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The locally shot, crowdsourced short film “Gala,” which debuted at Row House Cinema in September, appeared at a number of prominent film festivals, including the SAG-AFTRA Foundation’s New York Short Film Showcase and the North Hollywood Cinefest. The short — an “Adaptation”-esque look at a writer and an actress in their late twenties waiting for life to get good — picked up a number of awards around the festival circuit. This week, the filmmakers returned to town for a pair of showings at local fests: the Indie Oaks Film Festival tomorrow night at the Oaks Theater and the Pittsburgh Uncut Film Festival, held this past Wednesday at the Parkway Theater in McKees Rocks. Head to Oakmont tomorrow to check “Gala” out, along with a bunch of other Pittsburgh-made shorts.

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If the marketing campaign around “Keanu,” the new comedy from "Key and Peele" stars Keegan-Michael Key and Jordan Peele, seemed odd, rest assured: The lauded duo has made a top-notch comedy. You'd be forgiven for raising an eyebrow; the movie's poster depicted an adorable kitten dressed like 50 Cent, an image more reminiscent of a Facebook meme than a comedy classic. But the pair have crafted a simple comedy presence and treated every scene like a well-honed sketch, leading to an easy win. After a breakup, Rell (Peele) recovers by bonding with Keanu, a kitten who shows up on the doorstep one afternoon. The cat has a past, however; he was owned by a recently snuffed gangster, and rival gangs are after him. When little Keanu is catnapped, Rell and straight-laced friend Clarence (Key) need to infiltrate the notorious Blips (so bad that they drove out both the Bloods and the Crips) to reclaim the feline. There are moments of action-flick indulgence that tend to sneak into any comedy of this sort, and "Keanu" is probably a few scenes too long. But it's really, really funny, in an age when the average big-screen comedy is not.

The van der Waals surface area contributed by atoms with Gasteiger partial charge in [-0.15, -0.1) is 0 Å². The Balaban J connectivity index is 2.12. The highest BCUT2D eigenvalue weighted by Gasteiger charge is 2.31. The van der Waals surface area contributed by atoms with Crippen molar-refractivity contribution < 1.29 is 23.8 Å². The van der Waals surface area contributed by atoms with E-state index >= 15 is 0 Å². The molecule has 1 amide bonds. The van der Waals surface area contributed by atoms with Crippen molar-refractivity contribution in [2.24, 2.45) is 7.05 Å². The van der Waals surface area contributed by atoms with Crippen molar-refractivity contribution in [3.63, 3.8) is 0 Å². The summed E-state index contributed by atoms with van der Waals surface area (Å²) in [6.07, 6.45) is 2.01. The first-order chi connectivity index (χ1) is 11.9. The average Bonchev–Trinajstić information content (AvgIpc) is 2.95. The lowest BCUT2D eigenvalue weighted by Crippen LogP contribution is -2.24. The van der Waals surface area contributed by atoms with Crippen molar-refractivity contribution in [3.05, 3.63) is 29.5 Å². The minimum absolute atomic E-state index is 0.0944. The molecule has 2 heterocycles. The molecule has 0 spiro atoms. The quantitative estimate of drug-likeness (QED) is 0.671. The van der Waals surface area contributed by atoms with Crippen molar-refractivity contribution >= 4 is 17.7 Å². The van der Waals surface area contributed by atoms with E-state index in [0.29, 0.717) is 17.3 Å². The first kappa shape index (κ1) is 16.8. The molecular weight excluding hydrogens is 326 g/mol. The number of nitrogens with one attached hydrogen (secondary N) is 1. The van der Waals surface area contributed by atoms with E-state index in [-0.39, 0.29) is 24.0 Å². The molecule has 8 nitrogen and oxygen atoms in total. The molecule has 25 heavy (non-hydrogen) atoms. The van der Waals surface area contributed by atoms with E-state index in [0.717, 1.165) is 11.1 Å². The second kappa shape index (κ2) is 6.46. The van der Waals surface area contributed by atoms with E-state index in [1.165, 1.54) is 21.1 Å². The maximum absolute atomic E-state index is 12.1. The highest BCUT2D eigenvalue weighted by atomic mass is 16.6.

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The Montage: You may not have many reasons to visit the tiny town of North Vandergrift, but twice a year, the Riverside Drive In provides a great one. Drive-In Monster Rama consists of eight throwback scares spread out over two nights, running from dusk until the wee hours of the morning; the particularly dedicated can even camp out for the duration. Highlights include the 1990 version of “Night of the Living Dead” on Friday and a bevy of ’80s camp — “Monster Squad,” “Lost Boys,” etc. — on Saturday. Click here for info, and if you go, do not miss the buffalo chicken pizza at the concession stand … Two new releases I missed last week: “A Hologram for the King,” with Tom Hanks, plays out like a slightly more restrained “Lost in Translation.” It’s sometimes funny and more poignant than you’d suspect; I wouldn’t call it a must-see, but it’s certainly quite good. I could say the same for “Elvis & Nixon,” a fictionalization of a true story: See, this one time, Elvis Presley wandered up to the White House because he wanted to talk to Richard Nixon. Kevin Spacey plays the president and Michael Shannon plays the King; both do fine work, although the movie doesn’t have much drive outside of a general bemusement at the whole affair … Throw it back a half-century with Spirit of ’66 week at Row House Cinema, spotlighting four films that embody that moment in history. The globetrotting lineup: Godard’s “Masculin Féminin,” Antonioni’s “Blow Up,” the surf documentary “Endless Summer” and the Yakuza thriller “Tokyo Drifter.”


Categories: Sean Collier’s Popcorn for Dinner